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Dandelions

Storybud2

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The Humble Bee early food supply ,, that is all it is, people are listening to stories about when the Queen Bee comes out of her burrow early
and needs food , the dandelion is a main source of food early in the year, it is quite a good thing ,, without the bee's and pollinators the planet
is totally fooked,

Former grass verges etc will be let go wild in the future and that is a great thing, encouraging pollinators is far more important that some
neat looking verges that nobody ever uses,,
 

Polyco

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Dandelions leaves were once a staple of salads although they are also a great diuretic so you wouldn't want to overdose on them. In fact it has been suggested that farmers should actually encourage them in swards as the cows would pee more often ensuring a more even distribution of urine over the field.

But yes, this year is definitely one for dandelions but years go like that, each one tends to favour one species or another. Cow parsley is quiet this season but I can remember the hedgerows being totally white with them in the past and the same goes for the toxic ragwort which can turn whole acres yellow in a bad summer. Last year thistles were prominent but they don't appear to have taken off as much so far this spring.
 

Conall Gulban

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I think it's just the year that's In it with the the unseasonably good weather in April. Lots of hoverflies about along with the bees. It will be a good year for insects if the weather keeps up although we could do with a drop of rain. Some of my plants in the garden are destroyed with aphids much earlier than usual.
 

gerhard dengler

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This is a superb thread, packed with interesting info.

The pollination Info in particular. A couple of years ago we decided to leave part of our garden untended. I have to say I wasn't particularly keen on doing this, but I'm glad to say that I was wring because it's great to observe the birds and bees and natural flora and fawna take over, rather than mowing manicured grass lawn.
 

Polyco

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This is a superb thread, packed with interesting info.

The pollination Info in particular. A couple of years ago we decided to leave part of our garden untended. I have to say I wasn't particularly keen on doing this, but I'm glad to say that I was wring because it's great to observe the birds and bees and natural flora and fawna take over, rather than mowing manicured grass lawn.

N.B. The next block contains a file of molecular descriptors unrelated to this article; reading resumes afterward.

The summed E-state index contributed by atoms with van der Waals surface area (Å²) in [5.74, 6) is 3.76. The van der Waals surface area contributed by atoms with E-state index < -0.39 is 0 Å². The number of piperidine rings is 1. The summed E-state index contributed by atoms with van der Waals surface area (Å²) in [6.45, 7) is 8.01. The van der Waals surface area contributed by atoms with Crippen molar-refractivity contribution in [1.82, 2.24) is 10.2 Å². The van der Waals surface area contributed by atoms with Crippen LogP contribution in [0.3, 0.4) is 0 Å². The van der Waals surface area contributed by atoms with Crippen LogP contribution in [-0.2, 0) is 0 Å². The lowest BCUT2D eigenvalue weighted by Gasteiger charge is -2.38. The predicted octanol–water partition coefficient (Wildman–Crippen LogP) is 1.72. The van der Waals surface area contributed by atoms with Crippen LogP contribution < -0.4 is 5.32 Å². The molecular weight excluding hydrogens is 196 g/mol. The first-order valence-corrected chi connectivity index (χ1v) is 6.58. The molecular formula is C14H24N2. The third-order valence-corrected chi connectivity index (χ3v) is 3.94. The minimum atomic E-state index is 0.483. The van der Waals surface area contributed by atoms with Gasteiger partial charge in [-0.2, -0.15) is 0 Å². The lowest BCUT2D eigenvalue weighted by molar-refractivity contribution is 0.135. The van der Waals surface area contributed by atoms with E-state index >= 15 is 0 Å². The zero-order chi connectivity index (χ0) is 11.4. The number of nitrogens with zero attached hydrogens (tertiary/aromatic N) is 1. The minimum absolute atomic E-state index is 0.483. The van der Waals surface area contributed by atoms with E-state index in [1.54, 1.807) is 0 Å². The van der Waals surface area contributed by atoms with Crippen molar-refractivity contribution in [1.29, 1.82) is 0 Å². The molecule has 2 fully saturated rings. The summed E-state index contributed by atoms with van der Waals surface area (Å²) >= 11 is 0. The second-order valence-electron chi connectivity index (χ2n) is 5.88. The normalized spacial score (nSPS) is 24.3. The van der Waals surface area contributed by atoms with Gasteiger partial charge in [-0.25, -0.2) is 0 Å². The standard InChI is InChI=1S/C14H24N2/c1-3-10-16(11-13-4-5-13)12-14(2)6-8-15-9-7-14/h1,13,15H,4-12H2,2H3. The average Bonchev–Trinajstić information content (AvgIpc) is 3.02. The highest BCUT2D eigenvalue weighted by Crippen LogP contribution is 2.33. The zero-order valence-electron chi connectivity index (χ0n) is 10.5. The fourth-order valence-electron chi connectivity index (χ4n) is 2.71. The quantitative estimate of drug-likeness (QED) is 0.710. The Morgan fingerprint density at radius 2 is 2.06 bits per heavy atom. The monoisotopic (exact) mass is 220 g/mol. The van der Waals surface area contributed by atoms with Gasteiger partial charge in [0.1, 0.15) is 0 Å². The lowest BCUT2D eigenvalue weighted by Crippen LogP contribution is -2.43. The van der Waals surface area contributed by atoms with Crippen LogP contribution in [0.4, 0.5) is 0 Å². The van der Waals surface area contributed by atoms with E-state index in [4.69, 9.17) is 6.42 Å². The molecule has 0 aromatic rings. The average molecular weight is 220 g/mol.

I'm in two minds over this, yes it's good to let nature take a little of her own back but I hate the thought of not accessing all the ground, hence my various expeditions out into the wilds and behind the sheds with the strimmer. The front verge however, was always a pain to keep cut so I'm letting that grow, just trimming alongside the road itself. Brambles are always a problem with this ideal so I'll be watching for those and the dreaded ragwort.
 

gerhard dengler

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I'm in two minds over this, yes it's good to let nature take a little of her own back but I hate the thought of not accessing all the ground, hence my various expeditions out into the wilds and behind the sheds with the strimmer. The front verge however, was always a pain to keep cut so I'm letting that grow, just trimming alongside the road itself. Brambles are always a problem with this ideal so I'll be watching for those and the dreaded ragwort.
I was like you, wary about not being able to access part of the garden and wary too about the aesthetic appearance of stuff just growing there. But I have to say I was wrong to be wary, because the presence of bees alone has made that section of the garden worth while.

In fact I planted in that part of thegarden some wild gorse that I got from the Dublin mountains. Around March/April each year it blooms with yellow flowers and the bees literally love this stuff. Presumably this bloom contains pollen (I don't know if it does but the bees appear to love it)
 
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